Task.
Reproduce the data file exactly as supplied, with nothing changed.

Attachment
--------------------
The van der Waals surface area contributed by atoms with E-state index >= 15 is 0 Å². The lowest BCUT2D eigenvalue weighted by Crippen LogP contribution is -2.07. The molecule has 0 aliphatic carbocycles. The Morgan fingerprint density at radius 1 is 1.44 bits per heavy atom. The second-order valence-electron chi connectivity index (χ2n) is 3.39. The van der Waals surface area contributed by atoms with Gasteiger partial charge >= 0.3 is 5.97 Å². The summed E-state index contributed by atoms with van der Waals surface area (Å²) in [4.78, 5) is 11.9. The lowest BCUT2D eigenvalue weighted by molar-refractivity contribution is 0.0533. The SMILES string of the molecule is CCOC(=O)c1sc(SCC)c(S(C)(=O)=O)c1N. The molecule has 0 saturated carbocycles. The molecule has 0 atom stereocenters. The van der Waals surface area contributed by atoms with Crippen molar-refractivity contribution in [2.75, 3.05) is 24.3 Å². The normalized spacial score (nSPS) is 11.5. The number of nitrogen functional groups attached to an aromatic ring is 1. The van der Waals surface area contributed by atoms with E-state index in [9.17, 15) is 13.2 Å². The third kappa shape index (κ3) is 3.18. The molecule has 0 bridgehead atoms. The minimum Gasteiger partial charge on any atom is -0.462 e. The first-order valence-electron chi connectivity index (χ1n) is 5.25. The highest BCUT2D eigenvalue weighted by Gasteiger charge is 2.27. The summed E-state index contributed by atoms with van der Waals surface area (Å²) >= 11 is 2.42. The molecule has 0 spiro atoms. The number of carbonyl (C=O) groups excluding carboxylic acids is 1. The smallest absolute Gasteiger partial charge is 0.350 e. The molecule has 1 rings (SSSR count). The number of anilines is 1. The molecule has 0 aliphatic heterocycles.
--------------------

The van der Waals surface area contributed by atoms with E-state index >= 15 is 0 Å². The lowest BCUT2D eigenvalue weighted by Crippen LogP contribution is -2.07. The molecule has 0 aliphatic carbocycles. The Morgan fingerprint density at radius 1 is 1.44 bits per heavy atom. The second-order valence-electron chi connectivity index (χ2n) is 3.39. The van der Waals surface area contributed by atoms with Gasteiger partial charge >= 0.3 is 5.97 Å². The summed E-state index contributed by atoms with van der Waals surface area (Å²) in [4.78, 5) is 11.9. The lowest BCUT2D eigenvalue weighted by molar-refractivity contribution is 0.0533. The SMILES string of the molecule is CCOC(=O)c1sc(SCC)c(S(C)(=O)=O)c1N. The molecule has 0 saturated carbocycles. The molecule has 0 atom stereocenters. The van der Waals surface area contributed by atoms with Crippen molar-refractivity contribution in [2.75, 3.05) is 24.3 Å². The normalized spacial score (nSPS) is 11.5. The number of nitrogen functional groups attached to an aromatic ring is 1. The van der Waals surface area contributed by atoms with E-state index in [9.17, 15) is 13.2 Å². The third kappa shape index (κ3) is 3.18. The molecule has 0 bridgehead atoms. The minimum Gasteiger partial charge on any atom is -0.462 e. The first-order valence-electron chi connectivity index (χ1n) is 5.25. The highest BCUT2D eigenvalue weighted by Gasteiger charge is 2.27. The summed E-state index contributed by atoms with van der Waals surface area (Å²) >= 11 is 2.42. The molecule has 0 spiro atoms. The number of carbonyl (C=O) groups excluding carboxylic acids is 1. The smallest absolute Gasteiger partial charge is 0.350 e. The molecule has 1 rings (SSSR count). The number of anilines is 1. The molecule has 0 aliphatic heterocycles.